Time for the nitty-gritty calculations. Follow these steps to successfully calculate each employee's earnings and deductions for the pay period:
Step #1: Gather data: For each employee, collect hours worked that pay period along with any overtime, tips, commissions, bonuses, or salary amount if paid a flat rate. You’ll also need any new or updated tax info like Form W-4.
Step #2: Calculate gross pay: For hourly employees, multiply hours worked by their hourly rate. Include any overtime or additional earnings. For salaried staff, divide their annual salary by the number of pay periods to get that period's gross amount. Don't forget to add any bonuses, tips, or other additional pay.
Step #3: Deduct taxes: Next, deduct the federal, state, and local taxes from each employee's gross pay, based on the information on their W-4 form and your local tax laws.
Step #4: Make any other deductions: Deduct any pre-tax benefits like health insurance premiums and 401(k) contributions. Process any court-ordered garnishments.
Step #5: Determine net pay: Gross pay minus deductions equals net take-home pay.
Step #6: Distribute payment: For employees set up on direct deposit, send net pay details to your bank. Print checks for any employee not on direct deposit. Ensure each employee receives a pay stub detailing their earnings, taxes, and deductions for the pay period.
Step #5: Keep Records and Reports
When running payroll manually, it will be up to you to keep detailed, organized records. For each pay period, keep records of employees' hours worked and earnings, tax withholding, deductions, and net pay. Retain these records for at least four years.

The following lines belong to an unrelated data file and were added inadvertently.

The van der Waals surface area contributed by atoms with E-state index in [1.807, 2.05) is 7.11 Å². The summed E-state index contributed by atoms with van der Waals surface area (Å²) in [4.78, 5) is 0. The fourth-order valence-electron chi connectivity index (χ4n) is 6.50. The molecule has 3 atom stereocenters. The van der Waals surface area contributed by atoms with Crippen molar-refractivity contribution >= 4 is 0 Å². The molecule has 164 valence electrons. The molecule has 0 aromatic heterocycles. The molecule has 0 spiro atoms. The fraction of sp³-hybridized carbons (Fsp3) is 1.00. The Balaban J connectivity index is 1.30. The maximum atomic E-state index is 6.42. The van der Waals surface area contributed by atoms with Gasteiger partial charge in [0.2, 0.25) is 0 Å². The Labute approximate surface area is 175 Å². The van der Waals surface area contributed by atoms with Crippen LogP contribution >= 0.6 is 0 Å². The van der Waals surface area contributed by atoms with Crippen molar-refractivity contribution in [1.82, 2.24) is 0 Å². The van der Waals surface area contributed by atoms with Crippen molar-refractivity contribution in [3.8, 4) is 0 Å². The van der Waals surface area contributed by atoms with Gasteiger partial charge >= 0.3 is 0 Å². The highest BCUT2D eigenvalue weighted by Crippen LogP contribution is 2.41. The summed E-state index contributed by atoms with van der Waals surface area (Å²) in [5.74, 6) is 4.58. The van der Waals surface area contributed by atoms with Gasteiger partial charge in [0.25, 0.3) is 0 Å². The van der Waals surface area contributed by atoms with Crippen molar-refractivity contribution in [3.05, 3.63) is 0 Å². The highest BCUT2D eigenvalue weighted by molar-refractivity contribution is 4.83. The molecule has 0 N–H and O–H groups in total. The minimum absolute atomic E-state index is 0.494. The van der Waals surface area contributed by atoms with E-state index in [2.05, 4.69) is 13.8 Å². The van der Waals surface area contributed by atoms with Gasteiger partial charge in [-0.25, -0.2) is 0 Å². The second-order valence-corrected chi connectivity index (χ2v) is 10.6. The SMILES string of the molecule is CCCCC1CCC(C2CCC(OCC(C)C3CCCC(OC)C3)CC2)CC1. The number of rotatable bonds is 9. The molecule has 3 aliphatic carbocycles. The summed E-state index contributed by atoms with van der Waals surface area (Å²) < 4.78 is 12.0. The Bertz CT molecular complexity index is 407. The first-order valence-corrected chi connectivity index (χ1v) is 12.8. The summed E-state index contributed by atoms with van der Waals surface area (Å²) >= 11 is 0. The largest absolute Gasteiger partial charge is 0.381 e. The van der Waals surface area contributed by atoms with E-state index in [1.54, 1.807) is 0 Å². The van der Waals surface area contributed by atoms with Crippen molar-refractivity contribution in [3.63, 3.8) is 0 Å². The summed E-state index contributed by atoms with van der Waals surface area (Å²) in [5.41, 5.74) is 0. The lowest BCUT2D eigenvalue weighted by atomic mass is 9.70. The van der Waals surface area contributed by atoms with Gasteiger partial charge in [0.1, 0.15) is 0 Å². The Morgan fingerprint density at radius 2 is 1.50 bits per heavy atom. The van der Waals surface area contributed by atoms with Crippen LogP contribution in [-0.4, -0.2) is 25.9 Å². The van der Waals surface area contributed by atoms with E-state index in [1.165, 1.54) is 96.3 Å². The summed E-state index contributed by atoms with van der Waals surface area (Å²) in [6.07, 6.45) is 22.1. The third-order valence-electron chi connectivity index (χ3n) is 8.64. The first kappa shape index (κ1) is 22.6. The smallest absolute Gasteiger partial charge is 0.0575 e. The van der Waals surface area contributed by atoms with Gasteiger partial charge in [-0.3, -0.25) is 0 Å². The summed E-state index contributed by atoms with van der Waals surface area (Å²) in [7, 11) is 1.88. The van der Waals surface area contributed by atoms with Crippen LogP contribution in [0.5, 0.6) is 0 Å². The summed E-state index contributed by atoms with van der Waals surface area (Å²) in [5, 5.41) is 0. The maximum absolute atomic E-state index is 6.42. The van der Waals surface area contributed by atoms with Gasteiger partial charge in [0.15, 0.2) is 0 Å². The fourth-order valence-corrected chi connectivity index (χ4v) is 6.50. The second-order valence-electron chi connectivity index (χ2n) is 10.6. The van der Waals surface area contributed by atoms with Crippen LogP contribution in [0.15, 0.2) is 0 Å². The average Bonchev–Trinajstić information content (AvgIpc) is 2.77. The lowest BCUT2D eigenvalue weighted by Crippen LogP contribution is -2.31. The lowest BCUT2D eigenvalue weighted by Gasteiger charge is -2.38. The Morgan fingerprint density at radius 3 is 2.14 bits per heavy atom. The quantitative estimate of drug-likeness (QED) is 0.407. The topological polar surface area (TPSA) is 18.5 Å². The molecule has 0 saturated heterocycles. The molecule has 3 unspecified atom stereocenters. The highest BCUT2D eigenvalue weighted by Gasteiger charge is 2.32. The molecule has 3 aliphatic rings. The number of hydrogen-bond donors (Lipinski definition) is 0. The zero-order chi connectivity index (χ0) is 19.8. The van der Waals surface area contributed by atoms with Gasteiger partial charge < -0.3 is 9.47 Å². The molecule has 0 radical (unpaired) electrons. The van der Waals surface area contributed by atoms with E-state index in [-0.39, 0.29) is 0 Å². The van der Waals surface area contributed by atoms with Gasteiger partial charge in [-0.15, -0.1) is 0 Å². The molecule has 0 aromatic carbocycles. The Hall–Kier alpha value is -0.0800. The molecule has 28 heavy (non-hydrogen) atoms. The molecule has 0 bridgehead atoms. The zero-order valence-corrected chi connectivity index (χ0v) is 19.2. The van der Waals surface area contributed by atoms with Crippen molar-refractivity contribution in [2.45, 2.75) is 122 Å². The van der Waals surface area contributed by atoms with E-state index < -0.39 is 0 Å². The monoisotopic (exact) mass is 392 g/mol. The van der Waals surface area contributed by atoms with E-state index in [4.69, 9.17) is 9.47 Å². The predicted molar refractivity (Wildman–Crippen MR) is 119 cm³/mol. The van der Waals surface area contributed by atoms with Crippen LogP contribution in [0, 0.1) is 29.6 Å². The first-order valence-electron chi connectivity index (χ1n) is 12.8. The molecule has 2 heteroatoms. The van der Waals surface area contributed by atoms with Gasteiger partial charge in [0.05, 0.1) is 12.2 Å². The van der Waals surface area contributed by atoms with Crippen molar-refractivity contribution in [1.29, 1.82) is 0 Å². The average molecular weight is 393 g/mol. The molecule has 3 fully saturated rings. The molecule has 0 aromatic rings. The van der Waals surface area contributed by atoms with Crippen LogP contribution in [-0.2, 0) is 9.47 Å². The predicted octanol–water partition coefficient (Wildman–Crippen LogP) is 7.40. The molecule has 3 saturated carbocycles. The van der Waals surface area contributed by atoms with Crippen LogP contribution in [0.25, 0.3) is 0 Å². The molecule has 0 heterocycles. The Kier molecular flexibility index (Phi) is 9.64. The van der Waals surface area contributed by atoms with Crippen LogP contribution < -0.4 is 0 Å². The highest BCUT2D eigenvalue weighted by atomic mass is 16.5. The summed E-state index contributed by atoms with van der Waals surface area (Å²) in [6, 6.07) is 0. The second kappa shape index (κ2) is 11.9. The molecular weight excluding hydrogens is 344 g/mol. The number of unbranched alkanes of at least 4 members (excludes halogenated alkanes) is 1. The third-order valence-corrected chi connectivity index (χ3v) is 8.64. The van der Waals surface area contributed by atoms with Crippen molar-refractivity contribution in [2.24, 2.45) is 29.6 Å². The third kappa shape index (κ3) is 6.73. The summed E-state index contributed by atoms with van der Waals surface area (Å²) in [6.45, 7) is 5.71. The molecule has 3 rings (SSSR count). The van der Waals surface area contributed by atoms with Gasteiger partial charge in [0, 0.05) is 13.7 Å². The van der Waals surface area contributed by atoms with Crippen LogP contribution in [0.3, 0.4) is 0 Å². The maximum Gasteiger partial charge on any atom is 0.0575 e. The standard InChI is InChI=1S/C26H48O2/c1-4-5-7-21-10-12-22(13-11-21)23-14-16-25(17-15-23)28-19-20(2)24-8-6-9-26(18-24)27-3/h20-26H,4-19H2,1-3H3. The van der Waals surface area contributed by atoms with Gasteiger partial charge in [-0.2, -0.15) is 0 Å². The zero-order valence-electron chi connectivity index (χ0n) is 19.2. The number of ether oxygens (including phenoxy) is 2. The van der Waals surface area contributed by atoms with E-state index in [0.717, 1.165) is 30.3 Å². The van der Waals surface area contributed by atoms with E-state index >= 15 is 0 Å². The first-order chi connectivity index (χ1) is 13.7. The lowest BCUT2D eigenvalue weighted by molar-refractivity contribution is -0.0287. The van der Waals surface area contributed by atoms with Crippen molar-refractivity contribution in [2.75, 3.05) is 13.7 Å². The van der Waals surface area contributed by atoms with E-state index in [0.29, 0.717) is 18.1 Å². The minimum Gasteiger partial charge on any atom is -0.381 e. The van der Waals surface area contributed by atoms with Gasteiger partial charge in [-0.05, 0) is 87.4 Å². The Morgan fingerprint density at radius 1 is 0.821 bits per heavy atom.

The security of your employees’ data is paramount. Keep Forms W-4, I-9, direct deposit info, garnishment orders, and other tax documents in secure personnel files that only authorized payroll staff can access.
If using cloud-based accounting software or spreadsheets for payroll, be sure the provider has strong data security practices like encryption. Finally, when transmitting data like direct deposit info to your bank, use a secure portal and encrypted connection. Never email sensitive data.
In most cases, you'll be required to deposit federal income tax withheld and both the employer and employee Social Security and Medicare taxes. You'll also file employment tax reports quarterly and annually on forms like the 941 and 940, respectively.
How To Run Payroll Manually: Is It the Best Way?
And there you have it! We’ve highlighted the key steps involved in running payroll manually — getting registered, onboarding employees, calculating paychecks, remitting taxes, and keeping records. It’s doable — even preferable — for very small teams. But manual payroll has some clear downsides:
- It’s time-consuming, taking hours each pay period, and gets more complex as your team grows.
- Minor errors and miscalculations can lead to missed payments, IRS penalties, and damaged employee trust.
- It’s almost impossible to stay up to date on changing payroll laws and regulations.
For many small business owners, it makes more sense to outsource payroll to reputable providers.
- You can trust payroll providers to calculate everything automatically for you based on your inputs.
- Payroll taxes and filings are handled by dedicated teams.
- Employees get paid promptly and accurately with direct deposit and digital pay stubs.
- You can spend more time growing your business if you spend less time on payroll.
ConnectPay works with thousands of small businesses, providing hassle-free payroll at competitive rates, tax experts handling filings and payments, seamless onboarding even if you’re switching from another provider, and fast, local support. You’ll never get a voicemail or phone loop during business hours!
Check out our complete Connected Guide to Small Business Payroll to optimize your payroll process today!